Any professional photographer will ask to scout the location a few days before the shooting day. This will help determine the best times of day for the optimum shooting conditions in each space. This will give the photographer a better timeframe for the shoot. A shoot can take anywhere from half-day to five days - it depends on what your hotel hopes to accomplish and the budget allocated. You can take the opportunity to look together with the photographer at some test shots to see what is the photographer's vision and adjust as necessary.
PREPARE THE SHOOT LIST
To avoid any confusion regarding deliverables, you will want to prepare a shoot list, which is a full log of all the shots you want to include during the shoot. This will help ensure that the photo shoot is organized and your expectations match the photographer's understanding of the project.
Don't forget that you would like to include here a mix of shots: rooms, restaurant, and various amenities as well as exterior shots, architectural shots, detail shots, and lifestyle shots. Also specify in the list where each photo will be used (booking.com, Facebook, etc.) as this will influence the photographer's compositions and some technical aspects both when shooting as well as when editing the photos.
NOTIFY THE HOTEL STUFF
It happens that hotel staff has no idea we are shooting today between 16:00 and 19:00. Rooms are not ready, we cannot have access to them, some activities are taking place in the common areas, etc. Don't forget to notify your working staff as well as the marketing department. The best option would be to assign the task of helping the photographer to one of your knowledgeable employees who has an in-depth knowledge of the project.
DEFINE PHOTO RIGHTS
Common practice is that you would get full publishing rights and the photographer will keep the Intelectual Property rights and the right to use your photos for his own portfolio and adverts as well as any educational content he might produce in the future. Of course, depending on your market common approach this might be different. All that is important is that you make sure all the details are discussed and agreed upon, preferable agreed in writing in a contract.
If you have the budget for it, you might want to hire the following people:
For a well-budgeted photoshoot that stands the chance to provide excellent results, it takes a village to make sure everything runs smoothly. Of course, you want to balance the cost versus the expected results. If I ask you to put 1000 EUR and you expect to make 100 000 EUR most likely you will do it. If I ask you for a budget of 1000 EUR and you expect to barely make them back in revenue you might have second thoughts. It is normal. You can always start small if you are unsure of the results and grow if it pays off.
Depending on your hotel's budget, you may want to consider hiring additional help for the shoot. You can hire them on your own or arrange for a photographer to source these individuals. The minimum you should consider:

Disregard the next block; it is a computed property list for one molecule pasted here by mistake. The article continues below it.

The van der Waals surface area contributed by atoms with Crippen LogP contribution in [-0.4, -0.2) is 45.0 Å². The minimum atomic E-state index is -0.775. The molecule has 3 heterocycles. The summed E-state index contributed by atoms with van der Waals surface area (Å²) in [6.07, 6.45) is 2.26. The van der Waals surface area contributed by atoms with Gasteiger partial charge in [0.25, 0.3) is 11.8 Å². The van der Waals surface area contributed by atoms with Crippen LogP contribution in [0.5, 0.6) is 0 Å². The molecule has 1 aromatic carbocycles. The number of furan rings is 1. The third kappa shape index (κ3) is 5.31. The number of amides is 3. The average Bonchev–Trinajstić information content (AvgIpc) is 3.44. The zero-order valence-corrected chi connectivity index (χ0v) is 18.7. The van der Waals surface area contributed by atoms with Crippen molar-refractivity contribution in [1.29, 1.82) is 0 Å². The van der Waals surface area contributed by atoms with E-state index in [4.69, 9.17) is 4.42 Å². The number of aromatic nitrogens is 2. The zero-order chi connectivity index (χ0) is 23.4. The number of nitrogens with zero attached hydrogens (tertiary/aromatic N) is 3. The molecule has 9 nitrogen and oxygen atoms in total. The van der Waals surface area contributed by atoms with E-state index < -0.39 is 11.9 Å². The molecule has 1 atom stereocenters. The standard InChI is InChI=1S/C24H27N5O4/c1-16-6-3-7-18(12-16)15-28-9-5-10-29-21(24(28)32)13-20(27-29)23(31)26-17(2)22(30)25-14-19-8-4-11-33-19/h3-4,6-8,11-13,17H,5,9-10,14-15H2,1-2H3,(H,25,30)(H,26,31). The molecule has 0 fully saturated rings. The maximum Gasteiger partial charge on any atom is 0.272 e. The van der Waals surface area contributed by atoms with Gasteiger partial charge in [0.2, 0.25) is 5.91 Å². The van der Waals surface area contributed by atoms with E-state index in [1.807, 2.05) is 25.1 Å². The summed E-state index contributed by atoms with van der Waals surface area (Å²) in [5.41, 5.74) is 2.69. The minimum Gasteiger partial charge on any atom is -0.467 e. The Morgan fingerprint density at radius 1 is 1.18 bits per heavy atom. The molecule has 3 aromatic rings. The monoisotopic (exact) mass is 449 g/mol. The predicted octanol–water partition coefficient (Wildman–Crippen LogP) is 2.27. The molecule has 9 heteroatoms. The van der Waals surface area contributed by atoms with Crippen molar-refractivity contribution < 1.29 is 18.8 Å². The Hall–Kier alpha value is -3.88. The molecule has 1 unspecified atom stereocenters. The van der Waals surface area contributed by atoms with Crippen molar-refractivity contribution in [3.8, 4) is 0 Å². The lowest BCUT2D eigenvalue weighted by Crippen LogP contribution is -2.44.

Having people in your hotel photos can make them more lively. Do we want photos of a lobby bar with fashionable adults or a pool with young kids and parents? You can convert your target demographic through the casting of models. The cost of models ranges widely on the level of experience of the model, with day rates ranging from 150 EUR to 1000 EUR. You may also consider using influencers who are used to being in front of a camera. Don't forget to have model release forms ready for the model's consent.
A producer is responsible for making sure the shoot happens without any mishaps. The producer handles pre-production, casting, contracts, consent forms, or anything that needs to happen to make sure the shoot runs smoothly.
A prop stylist assists the photographer in setting up props and other necessary materials that will form the subject of the photoshoots. They can make an otherwise bland photo come alive, particularly when it comes to things like detail shots or food shots.
Prepare the rooms for a photoshoot
For your shoot, you’ll want to photograph at least one room type in each category of the hotel’s inventory. These photographs will be used to either populate or update the images on your hotel’s brand website, booking engine, as well as across all other third-party distribution channels, such as OTA websites. When selecting these rooms, try to select rooms that have lots of natural light and a good view from the window (if possible).
You'll also want to remove any technology that may seem dated in the future like newspapers, magazines, books, radios, and computers. Exceptions to this decluttering rule include branded amenities, such as specialty soaps or candles. Make sure everything is ready and perfectly staged for the photographer.
Beyond the rooms
Remember you are trying to tell the best possible visual story of your hotel property. This doesn’t include only the guestrooms. You will want to incorporate every space of the hotel into your photography collection. Applicable common spaces such as the fitness center, lounge, meeting rooms, rooftop bar, onsite food and beverage, room service, spa, pool, etc. should all be included on your shot list.
If your hotel website has a neighborhood guide or a blog, you may want to consider incorporating a few local attractions or businesses on your shot list to boost your marketing department’s materials. These assets will be also useful when putting together email blast campaigns.
Storing your photos
It is important to store the final images you receive from the photographer in one dedicated file hosting service. We recommend cloud hosting services such as Dropbox, Google Drive, or Box instead of keeping them on a disc or drive somewhere so that the photos are easily accessible by your entire hotel team, as well as any other marketing agencies you may work with.
It is also imperative that your team develops a naming system for the photo files. With hundreds of photos coming from one shoot, this will help with the sorting of images and provide the marketing team with easy access to assets not just for the hotel website and online listings, but also social media platforms, Google Business photos, and more. A well-organized photo folder will result in a happy marketing team!
Hope you found this article useful. If so, we would like to hear your comments below. If need more information, don't forget our team is more than happy to get in touch with you.
+40 752 172 104